at/in/on the settlement ?

casandra now

Member
Spanish
Hello, I need your help again. Can anybody tell me what preposition collocates with the word settlement in this context?:

Columbus reunited with his brother in/at/on the settlement they had built, Isabela.

Also, if I do not use the word settlement and I call it by its name, do I have to use the same preposition?


Thanks a lot :)
 
  • MirandaEscobedo

    Senior Member
    British English
    It is not entirely easy to work out what the sentence is supposed to mean but I can't see how "on" could be correct unless it means that they reunited in the sense of reaching an agreement.
    "Reunited" is not usually used is the active form. So the sentence would be better as: "Columbus was reunited with his brother at the settlement they had built, Isabela."
     

    casandra now

    Member
    Spanish
    It is not entirely easy to work out what the sentence is supposed to mean but I can't see how "on" could be correct unless it means that they reunited in the sense of reaching an agreement.
    "Reunited" is not usually used is the active form. So the sentence would be better as: "Columbus was reunited with his brother at the settlement they had built, Isabela."
    Thanks, Miranda, for your help. I didn´t know that I was using the verb reunite in the wrong way. I want to express that Columbus is going to see his brother again in/at Isabela, which is the name of the settlement they had built. My original problem was with the preposition I should use before settlement​, now I see I should also change the verb , shouldn't I ?
     

    Lisk

    New Member
    English - American
    'On' is definitely incorrect. 'In' or 'at' can both work, though I would lean towards 'in' when referring to a town/village/etc., regardless of whether it is named.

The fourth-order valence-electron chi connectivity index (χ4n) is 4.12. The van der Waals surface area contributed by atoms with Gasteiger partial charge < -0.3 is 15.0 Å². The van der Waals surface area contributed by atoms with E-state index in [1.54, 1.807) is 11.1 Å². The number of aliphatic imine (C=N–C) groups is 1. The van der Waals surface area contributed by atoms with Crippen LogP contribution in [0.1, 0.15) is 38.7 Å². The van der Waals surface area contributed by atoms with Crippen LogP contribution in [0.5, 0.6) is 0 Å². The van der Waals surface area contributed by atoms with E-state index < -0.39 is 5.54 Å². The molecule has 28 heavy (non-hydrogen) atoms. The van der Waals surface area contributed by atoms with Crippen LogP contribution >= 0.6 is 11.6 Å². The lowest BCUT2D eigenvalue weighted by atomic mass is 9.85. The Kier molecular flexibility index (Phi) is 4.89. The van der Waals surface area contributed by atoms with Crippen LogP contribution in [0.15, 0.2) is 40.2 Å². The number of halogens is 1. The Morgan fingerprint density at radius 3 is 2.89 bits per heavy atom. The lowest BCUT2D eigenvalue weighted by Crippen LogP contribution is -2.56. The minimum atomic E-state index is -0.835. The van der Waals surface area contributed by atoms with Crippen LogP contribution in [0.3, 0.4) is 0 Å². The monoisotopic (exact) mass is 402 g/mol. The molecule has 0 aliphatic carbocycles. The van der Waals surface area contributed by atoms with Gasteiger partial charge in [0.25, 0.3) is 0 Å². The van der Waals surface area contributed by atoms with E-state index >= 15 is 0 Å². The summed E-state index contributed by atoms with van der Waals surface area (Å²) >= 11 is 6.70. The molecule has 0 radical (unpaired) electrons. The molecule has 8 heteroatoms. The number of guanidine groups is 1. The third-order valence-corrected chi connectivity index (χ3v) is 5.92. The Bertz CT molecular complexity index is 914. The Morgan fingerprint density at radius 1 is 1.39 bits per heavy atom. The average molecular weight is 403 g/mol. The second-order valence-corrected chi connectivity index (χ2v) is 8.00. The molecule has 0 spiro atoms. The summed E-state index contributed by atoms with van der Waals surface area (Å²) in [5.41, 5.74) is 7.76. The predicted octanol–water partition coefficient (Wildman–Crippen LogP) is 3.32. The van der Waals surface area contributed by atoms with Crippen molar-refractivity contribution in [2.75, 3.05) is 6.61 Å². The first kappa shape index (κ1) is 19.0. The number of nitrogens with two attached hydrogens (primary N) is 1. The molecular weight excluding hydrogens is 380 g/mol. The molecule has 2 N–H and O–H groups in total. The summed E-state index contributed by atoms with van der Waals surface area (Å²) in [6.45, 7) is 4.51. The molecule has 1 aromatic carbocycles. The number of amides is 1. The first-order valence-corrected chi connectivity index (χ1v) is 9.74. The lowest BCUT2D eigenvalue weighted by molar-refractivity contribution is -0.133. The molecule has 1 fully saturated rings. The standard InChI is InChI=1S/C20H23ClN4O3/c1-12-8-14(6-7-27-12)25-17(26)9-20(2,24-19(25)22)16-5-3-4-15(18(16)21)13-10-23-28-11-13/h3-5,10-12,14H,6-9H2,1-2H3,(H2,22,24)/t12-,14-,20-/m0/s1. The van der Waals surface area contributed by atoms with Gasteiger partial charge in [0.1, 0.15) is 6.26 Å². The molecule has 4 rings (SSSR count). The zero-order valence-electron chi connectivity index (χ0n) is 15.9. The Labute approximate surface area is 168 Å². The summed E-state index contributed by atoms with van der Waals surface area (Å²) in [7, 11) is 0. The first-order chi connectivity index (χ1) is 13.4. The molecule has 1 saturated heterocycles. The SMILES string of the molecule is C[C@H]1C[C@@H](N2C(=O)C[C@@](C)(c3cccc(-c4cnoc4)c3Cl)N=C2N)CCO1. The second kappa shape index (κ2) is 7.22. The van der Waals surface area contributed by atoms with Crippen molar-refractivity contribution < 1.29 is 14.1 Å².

It's pretty hard to sort out the rules for when each of these prepositions is most appropriate. I'm not even sure there is a hard and fast rule, and you can usually find counterexamples. Very generally, I think 'at' is usually for relatively small locations or distinct points: we reunited at the bus stop. 'In' seems more appropriate for larger geographical areas: we reunited in New York. 'On' also works in some cases, though not in this one, and usually when dealing with surfaces or structures: on the corner, on the Hudson, on the Eiffel Tower -- in that sense it's almost like 'on top of.' (Note, however, that 'at the corner' also works. This is perhaps because 'the corner' is both a surface and a small, distinct geographic point. But who really knows. I think there's quite a bit of arbitrariness and custom at play with these location prepositions.)
     
    Last edited:

    MirandaEscobedo

    Senior Member
    British English
    Yes, Lisk, that is an interesting point. On reflection, I realise that I chose "at" because I was imagining a settlement as a distinct point because it would have been relatively small. Certainly, "X and Y were reunited at New York" wouldn't work, although one could say "... at New York airport" (if there were an airport with that name!).
     

    casandra now

    Member
    Spanish
    Yes, Lisk, that is an interesting point. On reflection, I realise that I chose "at" because I was imagining a settlement as a distinct point because it would have been relatively small. Certainly, "X and Y were reunited at New York" wouldn't work, although one could say "... at New York airport" (if there were an airport with that name!).

    Thank you , Miranda, for your help again. I have decided on the preposition "in" before settlement :)
     

    casandra now

    Member
    Spanish
    Thank you for your help, Lisk. You have really made it clear to me that if I take "settlement" as a small town, I should use the preposition "in" either when I use the noun, or when I call it by its name Isabella. So my last choice was ...in the settlement they had built.../Back in Isabella, Columbus....


     
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